In this video, Jess Stratton shows users the difference in reply, reply all, and forwarding an email. She also covers how to edit text in a forward before sending it out to someone else.
- [Instructor] Outlook contains some different options for handling email responses. We'll go over each one so you know which one to pick that meets your needs. Here's an email that I'm looking at. If I want to reply directly to this email, all the way on the right hand side, I can click respond or on the top in the home ribbon, I can click reply. You'll notice that the attachment that was included in the message to start with now, is now stripped out. That's because if I'm sending a reply back to Jenny, we can assume that since she was the one that sent me the attachment in the first place, she already has it and doesn't need it again.
To save space, Outlook will remove the attachments. I'll type my response, click send, and off my message goes. Instantly, the icon in the message screen changes to an envelop with a purple arrow pointing to the left, meaning I've replied to it. Let's click on this email right here. This one also contains an attachment, but Jenny is telling me that I can send this around because it's the public version. I think Sharon would be interested in it also.
I can either click the down arrow all the way to the right of the screen and choose forward, or again, from the home ribbon, I can click forward. Now that I'm forwarding this to somebody else, a few things have happened. Outlook has kept the attachment in the email, assuming that whoever I'm sending it to would also like to get the attachment. I'll address this one to Sharon, and I can change the subject. I can do this on a regular reply also, if I wanted to. I can add any new information, I can edit it, and I can also remove information that was there.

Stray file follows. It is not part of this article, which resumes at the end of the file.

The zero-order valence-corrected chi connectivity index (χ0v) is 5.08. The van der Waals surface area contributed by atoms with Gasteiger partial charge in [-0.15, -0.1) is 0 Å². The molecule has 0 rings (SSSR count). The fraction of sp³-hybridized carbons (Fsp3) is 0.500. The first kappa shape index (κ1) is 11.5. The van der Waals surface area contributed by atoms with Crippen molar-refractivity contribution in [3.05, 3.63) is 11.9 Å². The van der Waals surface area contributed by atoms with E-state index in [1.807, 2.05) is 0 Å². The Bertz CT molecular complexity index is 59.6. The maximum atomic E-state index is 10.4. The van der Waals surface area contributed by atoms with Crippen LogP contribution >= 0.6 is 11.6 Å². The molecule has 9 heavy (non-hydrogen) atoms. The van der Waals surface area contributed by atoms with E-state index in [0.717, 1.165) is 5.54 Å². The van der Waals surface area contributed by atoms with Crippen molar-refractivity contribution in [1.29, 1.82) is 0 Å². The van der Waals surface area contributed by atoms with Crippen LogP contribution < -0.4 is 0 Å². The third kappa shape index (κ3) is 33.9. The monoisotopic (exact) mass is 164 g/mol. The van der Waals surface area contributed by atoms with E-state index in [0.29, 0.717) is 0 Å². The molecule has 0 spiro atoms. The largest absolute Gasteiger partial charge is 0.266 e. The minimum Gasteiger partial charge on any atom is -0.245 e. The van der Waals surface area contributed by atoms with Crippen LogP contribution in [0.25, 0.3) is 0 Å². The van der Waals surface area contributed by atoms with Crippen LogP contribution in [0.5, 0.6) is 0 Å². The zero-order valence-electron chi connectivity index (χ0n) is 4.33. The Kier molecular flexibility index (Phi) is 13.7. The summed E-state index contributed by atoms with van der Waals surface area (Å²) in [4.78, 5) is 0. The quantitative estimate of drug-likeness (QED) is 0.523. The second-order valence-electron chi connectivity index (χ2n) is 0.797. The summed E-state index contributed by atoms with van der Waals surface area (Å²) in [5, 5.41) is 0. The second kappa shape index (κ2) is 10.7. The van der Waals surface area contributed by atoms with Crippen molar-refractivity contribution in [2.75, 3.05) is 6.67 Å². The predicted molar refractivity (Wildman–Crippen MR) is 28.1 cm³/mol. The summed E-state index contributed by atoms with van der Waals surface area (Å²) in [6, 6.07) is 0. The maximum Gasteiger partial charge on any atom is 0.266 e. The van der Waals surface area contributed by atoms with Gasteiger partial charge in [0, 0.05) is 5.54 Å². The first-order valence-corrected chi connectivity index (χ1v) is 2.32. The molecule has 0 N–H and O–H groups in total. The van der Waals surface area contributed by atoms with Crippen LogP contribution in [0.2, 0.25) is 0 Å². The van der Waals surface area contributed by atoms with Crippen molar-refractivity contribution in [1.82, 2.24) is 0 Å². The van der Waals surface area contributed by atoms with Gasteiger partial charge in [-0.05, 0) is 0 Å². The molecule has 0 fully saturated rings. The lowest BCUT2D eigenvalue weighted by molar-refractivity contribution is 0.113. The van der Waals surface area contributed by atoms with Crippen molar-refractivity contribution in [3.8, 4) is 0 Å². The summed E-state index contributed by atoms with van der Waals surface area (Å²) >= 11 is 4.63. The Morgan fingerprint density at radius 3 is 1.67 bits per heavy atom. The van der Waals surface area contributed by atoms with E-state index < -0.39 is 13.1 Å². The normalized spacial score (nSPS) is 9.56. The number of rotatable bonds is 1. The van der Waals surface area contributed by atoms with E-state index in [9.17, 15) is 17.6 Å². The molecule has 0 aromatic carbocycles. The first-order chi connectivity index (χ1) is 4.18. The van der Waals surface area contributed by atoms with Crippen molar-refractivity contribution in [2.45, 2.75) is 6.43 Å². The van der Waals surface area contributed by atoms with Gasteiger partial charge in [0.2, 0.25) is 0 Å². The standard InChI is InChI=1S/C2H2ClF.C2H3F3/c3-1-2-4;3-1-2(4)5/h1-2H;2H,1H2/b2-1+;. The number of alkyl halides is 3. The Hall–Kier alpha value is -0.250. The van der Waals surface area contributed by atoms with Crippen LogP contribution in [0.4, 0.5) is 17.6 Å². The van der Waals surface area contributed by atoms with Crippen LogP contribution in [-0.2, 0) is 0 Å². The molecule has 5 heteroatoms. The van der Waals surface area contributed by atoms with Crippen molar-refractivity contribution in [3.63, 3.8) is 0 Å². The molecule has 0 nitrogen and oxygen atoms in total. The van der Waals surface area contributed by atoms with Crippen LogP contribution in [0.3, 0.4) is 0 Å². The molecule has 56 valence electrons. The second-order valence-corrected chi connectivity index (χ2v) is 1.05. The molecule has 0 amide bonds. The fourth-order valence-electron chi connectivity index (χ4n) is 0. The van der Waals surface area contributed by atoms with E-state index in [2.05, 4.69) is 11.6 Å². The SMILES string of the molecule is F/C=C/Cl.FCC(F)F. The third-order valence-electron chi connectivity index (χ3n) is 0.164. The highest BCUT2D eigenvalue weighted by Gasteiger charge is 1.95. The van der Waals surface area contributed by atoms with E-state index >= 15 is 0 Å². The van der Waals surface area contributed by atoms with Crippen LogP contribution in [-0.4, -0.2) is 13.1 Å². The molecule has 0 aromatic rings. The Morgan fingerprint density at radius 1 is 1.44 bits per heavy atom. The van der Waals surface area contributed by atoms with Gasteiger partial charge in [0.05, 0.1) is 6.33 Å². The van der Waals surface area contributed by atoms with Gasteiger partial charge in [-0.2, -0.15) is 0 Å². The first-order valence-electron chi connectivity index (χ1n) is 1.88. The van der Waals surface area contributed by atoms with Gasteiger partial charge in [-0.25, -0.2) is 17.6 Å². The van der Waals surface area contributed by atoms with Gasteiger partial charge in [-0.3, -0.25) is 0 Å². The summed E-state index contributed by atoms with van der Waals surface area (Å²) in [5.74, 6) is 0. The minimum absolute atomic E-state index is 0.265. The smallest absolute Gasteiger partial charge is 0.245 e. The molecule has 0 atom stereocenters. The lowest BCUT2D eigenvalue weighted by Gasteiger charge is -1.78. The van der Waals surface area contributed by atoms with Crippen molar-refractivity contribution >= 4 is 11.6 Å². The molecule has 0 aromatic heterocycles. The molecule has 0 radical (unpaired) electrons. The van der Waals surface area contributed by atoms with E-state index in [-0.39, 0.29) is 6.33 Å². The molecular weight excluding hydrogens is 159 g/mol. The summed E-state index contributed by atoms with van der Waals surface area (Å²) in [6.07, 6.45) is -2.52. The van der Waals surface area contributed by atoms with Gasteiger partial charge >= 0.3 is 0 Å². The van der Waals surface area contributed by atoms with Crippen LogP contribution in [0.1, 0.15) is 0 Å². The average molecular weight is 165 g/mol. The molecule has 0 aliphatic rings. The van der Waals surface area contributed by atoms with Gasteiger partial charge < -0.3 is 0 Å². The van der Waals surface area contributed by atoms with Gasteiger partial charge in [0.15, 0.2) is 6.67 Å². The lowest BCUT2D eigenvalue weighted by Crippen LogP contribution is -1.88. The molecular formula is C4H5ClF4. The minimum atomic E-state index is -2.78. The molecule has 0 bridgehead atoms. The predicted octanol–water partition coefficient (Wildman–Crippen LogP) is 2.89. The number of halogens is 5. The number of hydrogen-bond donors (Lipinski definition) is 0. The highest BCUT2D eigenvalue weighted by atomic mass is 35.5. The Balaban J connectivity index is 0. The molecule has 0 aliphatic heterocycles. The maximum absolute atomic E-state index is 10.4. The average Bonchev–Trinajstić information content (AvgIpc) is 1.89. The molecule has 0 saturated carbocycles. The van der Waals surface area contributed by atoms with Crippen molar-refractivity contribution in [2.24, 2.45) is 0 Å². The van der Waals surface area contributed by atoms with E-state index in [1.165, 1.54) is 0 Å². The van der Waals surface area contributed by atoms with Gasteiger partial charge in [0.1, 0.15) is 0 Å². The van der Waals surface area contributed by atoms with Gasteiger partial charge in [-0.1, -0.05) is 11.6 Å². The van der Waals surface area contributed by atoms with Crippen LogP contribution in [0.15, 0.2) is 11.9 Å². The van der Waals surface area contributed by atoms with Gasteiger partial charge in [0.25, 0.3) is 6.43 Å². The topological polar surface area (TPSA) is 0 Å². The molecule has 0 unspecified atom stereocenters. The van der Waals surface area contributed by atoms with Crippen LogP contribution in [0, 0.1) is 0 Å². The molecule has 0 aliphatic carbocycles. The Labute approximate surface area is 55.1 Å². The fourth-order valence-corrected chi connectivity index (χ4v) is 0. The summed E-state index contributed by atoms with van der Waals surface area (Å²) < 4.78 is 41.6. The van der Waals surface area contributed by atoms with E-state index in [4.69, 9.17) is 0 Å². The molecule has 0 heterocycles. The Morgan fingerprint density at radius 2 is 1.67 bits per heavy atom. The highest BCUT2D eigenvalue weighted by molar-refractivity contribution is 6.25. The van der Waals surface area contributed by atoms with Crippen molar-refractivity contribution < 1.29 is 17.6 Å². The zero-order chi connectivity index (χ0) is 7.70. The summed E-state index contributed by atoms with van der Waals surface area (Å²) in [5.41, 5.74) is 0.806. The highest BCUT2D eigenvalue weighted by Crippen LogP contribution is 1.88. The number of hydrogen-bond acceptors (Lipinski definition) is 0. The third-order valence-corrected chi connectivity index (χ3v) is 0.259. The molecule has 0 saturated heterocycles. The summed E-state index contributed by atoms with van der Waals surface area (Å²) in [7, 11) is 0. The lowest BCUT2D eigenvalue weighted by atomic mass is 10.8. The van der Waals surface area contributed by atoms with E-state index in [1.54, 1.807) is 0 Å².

Outlook automatically appends the letters FW for forward at the beginning of the email. I can keep this or remove it, it's totally up to you. I can also add my own comments in addition to what Jenny said. I could even remove any header information from this email. In fact, it might be a good idea if I'm forwarding something along that contains somebody's sensitive data, such as email information or a signature file. I'll click and drag to highlight the text and hit delete. I don't have to delete this text, though I can if I want to.
I'll leave it in so Sharon can see who sent it. Now I'll click send. My forward has been sent. Now, the icon changes to an envelop with a blue arrow pointing to the right, meaning it's been forwarded. There's one more choice I have. Here's an email conversation that involves me, Leslie, and Jenny. I can reply to everybody that's involved in this email, not just the original sender, who in this case is Jenny. Instead of clicking reply, I can also click reply all.
This is going to create a new email that's addressed to everybody that was in the email. It's important to note that reply all will indeed send an email out to everybody that was involved in an email, so if there's a long list of names in there, be careful about what you say, because everybody's going to get a copy. And you should also think about whether it's really necessary for everybody to get a copy of what you're sending. Might you be better off only replying to the original sender? It's just something to keep in mind. I'll add my reply, click send.
And the icon changes to that of a normal reply. That is how you maintain all of your correspondence in Microsoft Outlook.
- Accessing the keyboard shortcuts
- Using @mentions
- Reading and searching mail
- Organizing mail
- Processing messages with mail rules
- Using the new Focused Inbox feature
- Creating and formatting new messages
- Recalling and resending messages
- Creating new contacts
- Working with the calendar
- Creating tasks and notes
- Working with Outlook data